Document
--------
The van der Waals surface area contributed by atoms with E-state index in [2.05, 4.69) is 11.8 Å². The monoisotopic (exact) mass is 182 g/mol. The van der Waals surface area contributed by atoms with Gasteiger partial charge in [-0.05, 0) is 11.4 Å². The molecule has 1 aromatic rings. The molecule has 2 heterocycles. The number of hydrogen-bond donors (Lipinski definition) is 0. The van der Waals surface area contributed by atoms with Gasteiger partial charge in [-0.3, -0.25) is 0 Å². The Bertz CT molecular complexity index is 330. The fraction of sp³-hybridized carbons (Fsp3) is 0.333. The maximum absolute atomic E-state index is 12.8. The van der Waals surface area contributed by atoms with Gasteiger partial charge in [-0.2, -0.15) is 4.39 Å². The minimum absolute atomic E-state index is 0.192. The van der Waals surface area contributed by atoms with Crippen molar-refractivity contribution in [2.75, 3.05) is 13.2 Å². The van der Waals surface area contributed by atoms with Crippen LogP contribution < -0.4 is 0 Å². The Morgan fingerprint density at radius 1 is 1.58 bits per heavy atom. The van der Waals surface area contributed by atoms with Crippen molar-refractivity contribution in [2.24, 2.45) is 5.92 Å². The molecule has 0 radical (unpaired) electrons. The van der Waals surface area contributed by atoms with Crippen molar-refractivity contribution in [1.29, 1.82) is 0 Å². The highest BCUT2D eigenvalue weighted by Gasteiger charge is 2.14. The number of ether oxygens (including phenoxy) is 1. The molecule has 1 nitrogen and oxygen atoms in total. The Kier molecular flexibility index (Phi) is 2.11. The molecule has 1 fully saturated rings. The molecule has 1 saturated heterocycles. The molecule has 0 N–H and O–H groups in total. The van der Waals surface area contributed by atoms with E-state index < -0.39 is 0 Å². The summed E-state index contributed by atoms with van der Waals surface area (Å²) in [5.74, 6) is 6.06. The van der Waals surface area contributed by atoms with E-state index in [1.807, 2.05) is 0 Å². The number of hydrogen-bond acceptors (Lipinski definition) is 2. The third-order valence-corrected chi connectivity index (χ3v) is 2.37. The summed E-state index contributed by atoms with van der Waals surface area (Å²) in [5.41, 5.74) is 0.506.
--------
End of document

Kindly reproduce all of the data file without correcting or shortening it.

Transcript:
The van der Waals surface area contributed by atoms with E-state index in [2.05, 4.69) is 11.8 Å². The monoisotopic (exact) mass is 182 g/mol. The van der Waals surface area contributed by atoms with Gasteiger partial charge in [-0.05, 0) is 11.4 Å². The molecule has 1 aromatic rings. The molecule has 2 heterocycles. The number of hydrogen-bond donors (Lipinski definition) is 0. The van der Waals surface area contributed by atoms with Gasteiger partial charge in [-0.3, -0.25) is 0 Å². The Bertz CT molecular complexity index is 330. The fraction of sp³-hybridized carbons (Fsp3) is 0.333. The maximum absolute atomic E-state index is 12.8. The van der Waals surface area contributed by atoms with Gasteiger partial charge in [-0.2, -0.15) is 4.39 Å². The minimum absolute atomic E-state index is 0.192. The van der Waals surface area contributed by atoms with Crippen molar-refractivity contribution in [2.75, 3.05) is 13.2 Å². The van der Waals surface area contributed by atoms with Crippen LogP contribution < -0.4 is 0 Å². The Morgan fingerprint density at radius 1 is 1.58 bits per heavy atom. The van der Waals surface area contributed by atoms with Crippen molar-refractivity contribution in [2.24, 2.45) is 5.92 Å². The molecule has 0 radical (unpaired) electrons. The van der Waals surface area contributed by atoms with Crippen molar-refractivity contribution in [1.29, 1.82) is 0 Å². The highest BCUT2D eigenvalue weighted by Gasteiger charge is 2.14. The number of ether oxygens (including phenoxy) is 1. The molecule has 1 nitrogen and oxygen atoms in total. The Kier molecular flexibility index (Phi) is 2.11. The molecule has 1 fully saturated rings. The molecule has 1 saturated heterocycles. The molecule has 0 N–H and O–H groups in total. The van der Waals surface area contributed by atoms with E-state index < -0.39 is 0 Å². The summed E-state index contributed by atoms with van der Waals surface area (Å²) in [5.74, 6) is 6.06. The van der Waals surface area contributed by atoms with E-state index in [1.807, 2.05) is 0 Å². The number of hydrogen-bond acceptors (Lipinski definition) is 2. The third-order valence-corrected chi connectivity index (χ3v) is 2.37. The summed E-state index contributed by atoms with van der Waals surface area (Å²) in [5.41, 5.74) is 0.506.